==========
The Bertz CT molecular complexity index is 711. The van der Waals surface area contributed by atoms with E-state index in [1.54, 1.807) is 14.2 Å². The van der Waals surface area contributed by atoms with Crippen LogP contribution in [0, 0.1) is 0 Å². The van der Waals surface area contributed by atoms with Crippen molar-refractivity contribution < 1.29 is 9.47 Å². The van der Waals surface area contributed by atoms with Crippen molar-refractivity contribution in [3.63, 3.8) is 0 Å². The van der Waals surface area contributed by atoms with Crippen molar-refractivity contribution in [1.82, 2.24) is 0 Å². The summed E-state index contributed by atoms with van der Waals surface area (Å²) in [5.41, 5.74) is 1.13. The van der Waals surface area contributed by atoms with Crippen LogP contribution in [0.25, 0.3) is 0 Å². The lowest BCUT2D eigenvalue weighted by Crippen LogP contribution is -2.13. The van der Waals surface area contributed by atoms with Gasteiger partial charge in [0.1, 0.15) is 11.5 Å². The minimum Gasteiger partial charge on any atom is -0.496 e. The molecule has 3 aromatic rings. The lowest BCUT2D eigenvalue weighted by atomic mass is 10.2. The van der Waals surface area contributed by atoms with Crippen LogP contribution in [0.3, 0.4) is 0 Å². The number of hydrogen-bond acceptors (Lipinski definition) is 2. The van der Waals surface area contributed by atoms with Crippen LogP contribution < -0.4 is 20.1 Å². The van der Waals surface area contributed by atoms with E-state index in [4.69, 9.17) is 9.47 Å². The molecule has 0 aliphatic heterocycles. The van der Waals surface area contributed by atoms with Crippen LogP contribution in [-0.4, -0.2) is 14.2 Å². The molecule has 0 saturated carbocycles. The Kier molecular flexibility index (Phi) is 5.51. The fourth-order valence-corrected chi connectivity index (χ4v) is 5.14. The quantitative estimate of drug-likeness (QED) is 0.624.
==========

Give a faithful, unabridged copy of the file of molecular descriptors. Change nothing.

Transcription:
The Bertz CT molecular complexity index is 711. The van der Waals surface area contributed by atoms with E-state index in [1.54, 1.807) is 14.2 Å². The van der Waals surface area contributed by atoms with Crippen LogP contribution in [0, 0.1) is 0 Å². The van der Waals surface area contributed by atoms with Crippen molar-refractivity contribution < 1.29 is 9.47 Å². The van der Waals surface area contributed by atoms with Crippen molar-refractivity contribution in [3.63, 3.8) is 0 Å². The van der Waals surface area contributed by atoms with Crippen molar-refractivity contribution in [1.82, 2.24) is 0 Å². The summed E-state index contributed by atoms with van der Waals surface area (Å²) in [5.41, 5.74) is 1.13. The van der Waals surface area contributed by atoms with Crippen LogP contribution in [0.25, 0.3) is 0 Å². The lowest BCUT2D eigenvalue weighted by Crippen LogP contribution is -2.13. The van der Waals surface area contributed by atoms with Gasteiger partial charge in [0.1, 0.15) is 11.5 Å². The minimum Gasteiger partial charge on any atom is -0.496 e. The molecule has 3 aromatic rings. The lowest BCUT2D eigenvalue weighted by atomic mass is 10.2. The van der Waals surface area contributed by atoms with Crippen LogP contribution in [0.3, 0.4) is 0 Å². The number of hydrogen-bond acceptors (Lipinski definition) is 2. The van der Waals surface area contributed by atoms with Crippen LogP contribution < -0.4 is 20.1 Å². The van der Waals surface area contributed by atoms with E-state index in [4.69, 9.17) is 9.47 Å². The molecule has 0 aliphatic heterocycles. The van der Waals surface area contributed by atoms with Crippen LogP contribution in [-0.4, -0.2) is 14.2 Å². The molecule has 0 saturated carbocycles. The Kier molecular flexibility index (Phi) is 5.51. The fourth-order valence-corrected chi connectivity index (χ4v) is 5.14. The quantitative estimate of drug-likeness (QED) is 0.624.